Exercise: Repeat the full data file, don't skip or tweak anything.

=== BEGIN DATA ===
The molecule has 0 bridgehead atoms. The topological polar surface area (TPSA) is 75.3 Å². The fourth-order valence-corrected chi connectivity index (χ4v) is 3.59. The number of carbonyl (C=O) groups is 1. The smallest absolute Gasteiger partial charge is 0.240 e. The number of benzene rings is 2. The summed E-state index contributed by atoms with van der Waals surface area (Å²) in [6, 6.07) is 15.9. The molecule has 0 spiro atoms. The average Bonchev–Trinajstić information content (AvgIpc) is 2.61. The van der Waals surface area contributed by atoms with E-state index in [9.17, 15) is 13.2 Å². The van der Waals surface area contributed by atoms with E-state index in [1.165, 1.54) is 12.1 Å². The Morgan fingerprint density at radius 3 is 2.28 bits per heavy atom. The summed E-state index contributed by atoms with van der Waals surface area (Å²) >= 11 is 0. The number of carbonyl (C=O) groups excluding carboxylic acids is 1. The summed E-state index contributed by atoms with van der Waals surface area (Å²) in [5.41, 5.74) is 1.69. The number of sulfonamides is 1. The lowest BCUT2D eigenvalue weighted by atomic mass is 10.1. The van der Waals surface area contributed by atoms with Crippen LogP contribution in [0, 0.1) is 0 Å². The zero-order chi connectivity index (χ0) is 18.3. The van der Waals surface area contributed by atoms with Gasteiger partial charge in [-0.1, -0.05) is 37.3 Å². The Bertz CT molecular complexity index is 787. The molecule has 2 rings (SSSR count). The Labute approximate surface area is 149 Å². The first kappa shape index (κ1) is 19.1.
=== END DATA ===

The molecule has 0 bridgehead atoms. The topological polar surface area (TPSA) is 75.3 Å². The fourth-order valence-corrected chi connectivity index (χ4v) is 3.59. The number of carbonyl (C=O) groups is 1. The smallest absolute Gasteiger partial charge is 0.240 e. The number of benzene rings is 2. The summed E-state index contributed by atoms with van der Waals surface area (Å²) in [6, 6.07) is 15.9. The molecule has 0 spiro atoms. The average Bonchev–Trinajstić information content (AvgIpc) is 2.61. The van der Waals surface area contributed by atoms with E-state index in [9.17, 15) is 13.2 Å². The van der Waals surface area contributed by atoms with E-state index in [1.165, 1.54) is 12.1 Å². The Morgan fingerprint density at radius 3 is 2.28 bits per heavy atom. The summed E-state index contributed by atoms with van der Waals surface area (Å²) >= 11 is 0. The number of carbonyl (C=O) groups excluding carboxylic acids is 1. The summed E-state index contributed by atoms with van der Waals surface area (Å²) in [5.41, 5.74) is 1.69. The number of sulfonamides is 1. The lowest BCUT2D eigenvalue weighted by atomic mass is 10.1. The van der Waals surface area contributed by atoms with Crippen LogP contribution in [0, 0.1) is 0 Å². The zero-order chi connectivity index (χ0) is 18.3. The van der Waals surface area contributed by atoms with Gasteiger partial charge in [-0.1, -0.05) is 37.3 Å². The Bertz CT molecular complexity index is 787. The molecule has 2 rings (SSSR count). The Labute approximate surface area is 149 Å². The first kappa shape index (κ1) is 19.1.